It’s no secret that quite frequently, consumers make purchasing decisions based off of emotional triggers, and a lot of them happen when they’re making larger decisions. The funny thing is that when it comes to wealth management, emotional triggers are often ignored because they may be seen as impulsive, which is a trait financial advisors may not want to be associated with. We replace this emotional trigger with logic, and bring up industry lingo that needs proper explanation to understand. While it takes a while to fully grasp basic concepts of wealth management, emotions will resonate with everyone, and it deserves a lot of consideration to bring into your own messaging.
The Advantage of Emotional Appeals
The human brain is known to have the ability to consume no more than four pieces of information at a time when it comes to decision making and problem solving. When it comes down to it, emotional appeal often defeats logic. Now, this doesn’t mean that you should pitch someone by using a lot of buzzwords to get them excited, but you need to find a balance to present your expertise in a sensible way. Save the nuanced language for a second meeting or when you’re bringing a client on. Use facts at a later date to justify the decisions of your new clients.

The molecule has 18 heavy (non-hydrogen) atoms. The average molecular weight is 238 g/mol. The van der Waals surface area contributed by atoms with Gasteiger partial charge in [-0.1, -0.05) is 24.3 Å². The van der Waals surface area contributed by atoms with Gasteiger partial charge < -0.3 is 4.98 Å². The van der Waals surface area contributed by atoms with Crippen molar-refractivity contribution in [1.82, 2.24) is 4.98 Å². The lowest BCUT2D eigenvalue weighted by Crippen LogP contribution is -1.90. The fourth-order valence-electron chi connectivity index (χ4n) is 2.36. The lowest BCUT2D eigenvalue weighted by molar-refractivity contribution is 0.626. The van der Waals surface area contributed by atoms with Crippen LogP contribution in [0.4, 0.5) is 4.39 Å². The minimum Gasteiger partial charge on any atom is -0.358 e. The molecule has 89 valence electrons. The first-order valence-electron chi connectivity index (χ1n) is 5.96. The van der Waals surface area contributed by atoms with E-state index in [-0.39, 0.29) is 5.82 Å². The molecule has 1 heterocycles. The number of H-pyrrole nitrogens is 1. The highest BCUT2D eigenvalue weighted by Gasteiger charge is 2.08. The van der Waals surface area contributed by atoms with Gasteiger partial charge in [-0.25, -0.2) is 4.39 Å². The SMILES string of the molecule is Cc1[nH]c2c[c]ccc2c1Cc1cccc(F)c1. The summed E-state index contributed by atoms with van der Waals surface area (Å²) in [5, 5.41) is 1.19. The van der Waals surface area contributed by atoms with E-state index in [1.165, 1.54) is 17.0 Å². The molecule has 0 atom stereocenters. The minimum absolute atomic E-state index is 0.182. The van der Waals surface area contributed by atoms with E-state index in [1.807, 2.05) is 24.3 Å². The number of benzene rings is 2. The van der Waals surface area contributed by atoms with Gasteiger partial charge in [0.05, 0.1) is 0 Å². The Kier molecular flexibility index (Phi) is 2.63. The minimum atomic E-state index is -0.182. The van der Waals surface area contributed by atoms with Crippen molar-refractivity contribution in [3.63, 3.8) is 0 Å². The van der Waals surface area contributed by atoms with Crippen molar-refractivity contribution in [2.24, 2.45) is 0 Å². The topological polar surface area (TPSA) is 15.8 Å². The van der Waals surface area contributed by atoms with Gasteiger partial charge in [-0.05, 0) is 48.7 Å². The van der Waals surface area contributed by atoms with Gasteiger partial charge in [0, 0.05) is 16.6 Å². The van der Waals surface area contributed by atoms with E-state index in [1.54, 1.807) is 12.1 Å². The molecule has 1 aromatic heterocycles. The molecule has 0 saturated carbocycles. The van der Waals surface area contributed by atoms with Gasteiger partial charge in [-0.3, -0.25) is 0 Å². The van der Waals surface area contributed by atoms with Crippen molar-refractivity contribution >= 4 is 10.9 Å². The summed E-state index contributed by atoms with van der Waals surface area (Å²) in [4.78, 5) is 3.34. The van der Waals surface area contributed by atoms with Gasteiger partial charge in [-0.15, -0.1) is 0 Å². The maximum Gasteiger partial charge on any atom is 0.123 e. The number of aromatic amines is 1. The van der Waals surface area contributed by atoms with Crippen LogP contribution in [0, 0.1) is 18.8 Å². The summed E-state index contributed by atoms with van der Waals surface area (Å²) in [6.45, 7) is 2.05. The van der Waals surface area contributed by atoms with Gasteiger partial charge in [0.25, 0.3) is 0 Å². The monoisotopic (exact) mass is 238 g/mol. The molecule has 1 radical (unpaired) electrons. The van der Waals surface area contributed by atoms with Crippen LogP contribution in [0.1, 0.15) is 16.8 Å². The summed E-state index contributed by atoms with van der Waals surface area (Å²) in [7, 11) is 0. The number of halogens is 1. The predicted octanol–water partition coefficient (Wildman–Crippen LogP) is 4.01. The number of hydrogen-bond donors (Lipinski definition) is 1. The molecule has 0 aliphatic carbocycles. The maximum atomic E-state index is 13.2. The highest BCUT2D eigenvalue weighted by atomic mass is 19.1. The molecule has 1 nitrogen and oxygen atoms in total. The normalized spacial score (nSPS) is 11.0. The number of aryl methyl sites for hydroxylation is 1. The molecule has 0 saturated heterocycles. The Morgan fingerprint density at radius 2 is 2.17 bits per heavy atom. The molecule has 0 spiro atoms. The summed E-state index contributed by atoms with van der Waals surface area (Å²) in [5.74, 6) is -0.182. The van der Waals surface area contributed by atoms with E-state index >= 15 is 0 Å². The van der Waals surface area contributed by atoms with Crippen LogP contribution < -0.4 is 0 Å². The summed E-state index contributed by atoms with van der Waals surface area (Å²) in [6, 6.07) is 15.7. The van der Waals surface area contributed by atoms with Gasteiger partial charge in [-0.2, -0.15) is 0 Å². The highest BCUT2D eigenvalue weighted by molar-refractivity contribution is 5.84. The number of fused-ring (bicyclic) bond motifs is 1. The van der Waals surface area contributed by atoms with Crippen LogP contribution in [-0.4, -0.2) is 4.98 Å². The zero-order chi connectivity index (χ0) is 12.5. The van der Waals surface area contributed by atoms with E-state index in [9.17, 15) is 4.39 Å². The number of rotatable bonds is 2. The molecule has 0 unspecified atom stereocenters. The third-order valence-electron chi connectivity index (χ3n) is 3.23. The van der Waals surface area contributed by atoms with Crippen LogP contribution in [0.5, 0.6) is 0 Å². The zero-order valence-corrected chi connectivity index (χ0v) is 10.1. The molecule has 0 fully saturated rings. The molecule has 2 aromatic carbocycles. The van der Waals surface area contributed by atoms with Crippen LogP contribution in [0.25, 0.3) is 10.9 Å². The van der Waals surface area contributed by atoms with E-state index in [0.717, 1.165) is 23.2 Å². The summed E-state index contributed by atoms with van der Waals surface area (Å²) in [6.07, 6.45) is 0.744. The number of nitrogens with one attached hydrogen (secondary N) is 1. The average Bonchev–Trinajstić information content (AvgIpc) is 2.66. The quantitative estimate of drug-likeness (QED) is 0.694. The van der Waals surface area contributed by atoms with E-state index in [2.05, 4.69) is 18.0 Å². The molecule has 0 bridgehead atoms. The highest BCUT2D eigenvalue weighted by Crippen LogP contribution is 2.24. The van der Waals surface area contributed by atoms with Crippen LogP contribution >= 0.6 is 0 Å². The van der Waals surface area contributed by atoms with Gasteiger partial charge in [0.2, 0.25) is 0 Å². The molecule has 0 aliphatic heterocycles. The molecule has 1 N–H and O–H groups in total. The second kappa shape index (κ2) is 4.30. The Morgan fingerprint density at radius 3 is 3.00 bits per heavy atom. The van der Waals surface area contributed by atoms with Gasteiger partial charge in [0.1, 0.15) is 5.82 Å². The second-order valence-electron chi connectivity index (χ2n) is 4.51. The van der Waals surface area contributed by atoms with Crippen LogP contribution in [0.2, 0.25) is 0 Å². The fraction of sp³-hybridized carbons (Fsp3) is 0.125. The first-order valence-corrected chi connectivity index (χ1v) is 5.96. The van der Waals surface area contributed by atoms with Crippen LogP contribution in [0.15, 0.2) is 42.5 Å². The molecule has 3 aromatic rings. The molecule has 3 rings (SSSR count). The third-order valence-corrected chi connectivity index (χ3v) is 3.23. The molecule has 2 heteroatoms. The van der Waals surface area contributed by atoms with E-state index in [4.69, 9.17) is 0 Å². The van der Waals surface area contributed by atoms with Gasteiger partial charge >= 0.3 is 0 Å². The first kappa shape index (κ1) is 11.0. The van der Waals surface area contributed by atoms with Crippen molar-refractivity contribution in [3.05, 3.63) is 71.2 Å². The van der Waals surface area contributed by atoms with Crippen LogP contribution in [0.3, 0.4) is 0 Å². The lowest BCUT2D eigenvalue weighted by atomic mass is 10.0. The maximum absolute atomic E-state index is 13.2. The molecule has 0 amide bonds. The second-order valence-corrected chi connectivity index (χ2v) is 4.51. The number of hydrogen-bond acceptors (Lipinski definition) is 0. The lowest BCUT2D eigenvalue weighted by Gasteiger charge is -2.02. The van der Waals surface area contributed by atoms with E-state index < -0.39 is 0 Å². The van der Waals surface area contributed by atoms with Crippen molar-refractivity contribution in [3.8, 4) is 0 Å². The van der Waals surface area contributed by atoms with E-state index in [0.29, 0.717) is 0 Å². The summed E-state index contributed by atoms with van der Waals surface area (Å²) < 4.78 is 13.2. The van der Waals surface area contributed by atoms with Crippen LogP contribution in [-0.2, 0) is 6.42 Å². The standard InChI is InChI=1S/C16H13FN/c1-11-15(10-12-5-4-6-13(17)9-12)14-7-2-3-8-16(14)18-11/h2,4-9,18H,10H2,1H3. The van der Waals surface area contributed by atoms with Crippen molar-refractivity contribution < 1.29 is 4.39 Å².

One way to truly break away from a more technical approach and truly focus on a prospective client is to simply listen. Be willing to give simpler questions to open ended questions, learn about the goals of your clients, and find creative ways to say how you can help their dreams become a reality.
There is most commonly a specific reason a prospective client is looking for wealth management services. The most common reason is to build their portfolio and in turn their wealth, but there’s always something behind that. It could simply for a comfortable retirement, or it could be for a vacation home. Whatever your client is after, let them know that you can get them there if they partner with you.
Cherish The Bond
When it’s all said and done, the relationship between you and your client should have some semblance of an emotional bond. The actions you take could impact the client and their family for generations to come. The decisions made can change the experiences they pursue and the ambitions they strive for.
The trust that financial advisors seek from their clients is an emotional response. Whether your client knows it or not, they chose you because they feel comfortable with you dictating a significant part of their life. They trust you to guide them in the right direction. You need to be aware of this bond, and cherish it in a way that can help build the relationship for years to come.